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100% Code Coverage is the Bare Minimum

July 2, 2019

On my last three production web applications, before I wrote the first line of code, I set up the test framework and added a code coverage tool that throws an error if code coverage is not 100%. I then setup a simple continuous delivery pipeline using GitHub, CircleCi and Heroku. Every check-in to master is automatically tested and pushed to Heroku.

From day one, this setup forced our team to create automated tests for every line of code we write. These projects have never had code in them that is not executed at least once in automated testing. 100% code coverage has helped us build confidence in our ability to deploy new code often, sometimes multiple times a day. More importantly, it has allowed us to deliver more functionality, more quickly. It’s the only way I want to work now.


The most important purpose of automated testing is to give us confidence. We want to have confidence that we can add new features quickly. Confidence that when we add a new feature, fix a bug, or refactor a module that we won’t break other functionality. Confidence that when others work in the code, they won’t break the existing features. Confidence that the project can stay in this state in perpetuity, always ready to ship, always ready to add the next feature, always ready to be improved.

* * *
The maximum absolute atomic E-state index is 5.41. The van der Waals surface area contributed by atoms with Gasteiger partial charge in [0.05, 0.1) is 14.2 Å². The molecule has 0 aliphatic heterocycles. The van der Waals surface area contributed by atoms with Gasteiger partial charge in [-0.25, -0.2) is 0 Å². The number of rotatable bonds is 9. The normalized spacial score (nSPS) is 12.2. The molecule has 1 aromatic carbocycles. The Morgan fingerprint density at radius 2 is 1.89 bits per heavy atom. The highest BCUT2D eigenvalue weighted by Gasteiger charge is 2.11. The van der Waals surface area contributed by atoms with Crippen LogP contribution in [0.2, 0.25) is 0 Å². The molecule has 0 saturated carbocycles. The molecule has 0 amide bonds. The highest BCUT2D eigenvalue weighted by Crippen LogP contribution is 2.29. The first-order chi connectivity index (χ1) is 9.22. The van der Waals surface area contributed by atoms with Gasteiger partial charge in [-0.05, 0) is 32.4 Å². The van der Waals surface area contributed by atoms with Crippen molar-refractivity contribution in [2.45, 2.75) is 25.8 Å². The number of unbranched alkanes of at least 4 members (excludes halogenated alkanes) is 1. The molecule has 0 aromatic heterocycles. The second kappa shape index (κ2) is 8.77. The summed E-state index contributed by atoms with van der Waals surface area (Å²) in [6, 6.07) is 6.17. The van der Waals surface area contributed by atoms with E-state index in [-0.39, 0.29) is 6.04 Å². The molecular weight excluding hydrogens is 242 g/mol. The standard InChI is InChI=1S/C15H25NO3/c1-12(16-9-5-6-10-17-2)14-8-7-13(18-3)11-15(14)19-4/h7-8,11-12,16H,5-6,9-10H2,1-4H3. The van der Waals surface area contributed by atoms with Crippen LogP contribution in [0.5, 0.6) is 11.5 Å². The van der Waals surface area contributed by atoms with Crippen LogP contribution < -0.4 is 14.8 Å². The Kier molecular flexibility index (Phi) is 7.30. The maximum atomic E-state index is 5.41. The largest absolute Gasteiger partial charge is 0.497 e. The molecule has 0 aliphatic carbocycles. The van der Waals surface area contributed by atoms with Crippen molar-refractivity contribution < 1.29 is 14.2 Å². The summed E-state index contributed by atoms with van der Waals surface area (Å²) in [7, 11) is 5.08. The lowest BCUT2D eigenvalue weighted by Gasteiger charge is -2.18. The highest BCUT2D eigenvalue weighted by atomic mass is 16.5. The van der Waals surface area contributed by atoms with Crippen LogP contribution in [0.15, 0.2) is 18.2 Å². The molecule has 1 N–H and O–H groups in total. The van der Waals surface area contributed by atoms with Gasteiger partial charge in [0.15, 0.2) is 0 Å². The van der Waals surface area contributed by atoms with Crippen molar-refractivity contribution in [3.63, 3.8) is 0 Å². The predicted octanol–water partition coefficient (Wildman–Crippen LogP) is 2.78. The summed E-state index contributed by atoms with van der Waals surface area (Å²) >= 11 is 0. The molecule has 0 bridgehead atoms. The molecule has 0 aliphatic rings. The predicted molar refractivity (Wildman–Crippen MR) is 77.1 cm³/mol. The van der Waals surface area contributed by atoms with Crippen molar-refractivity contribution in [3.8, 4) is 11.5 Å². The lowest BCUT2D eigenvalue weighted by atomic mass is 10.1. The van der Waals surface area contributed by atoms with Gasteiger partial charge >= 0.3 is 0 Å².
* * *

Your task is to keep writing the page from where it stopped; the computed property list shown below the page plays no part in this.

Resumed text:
Tests allow us to move faster. Some might argue that writing test slows you down. If all you measure is how fast one developer can get a feature out then yes, that’s true. But if you measure how fast multiple people can add new features to a product over months and years as the product grows and evolves, all while keeping quality high and not breaking production, automated tests allow you to move so much faster.

100% is Bare Minimum?

Some consider 100% crazy and a waste of time. I consider 100% the bare minimum. I actually want tests to be more than 100%, meaning that tests should execute parts of the code over and over again for different scenarios and configurations.

There’s something magical about 100%. It clearly states to anyone coming into the project that you simply cannot work in this project if you don’t write tests. I worked on a project where we set the limit to 95% early on in the project. That left this little bit of fudge factor. There was always room for an exception. And where there’s wriggle room, people will wriggle. So little bits of untested code kept getting into the project. Requiring 100% removes the exceptions and excuses.

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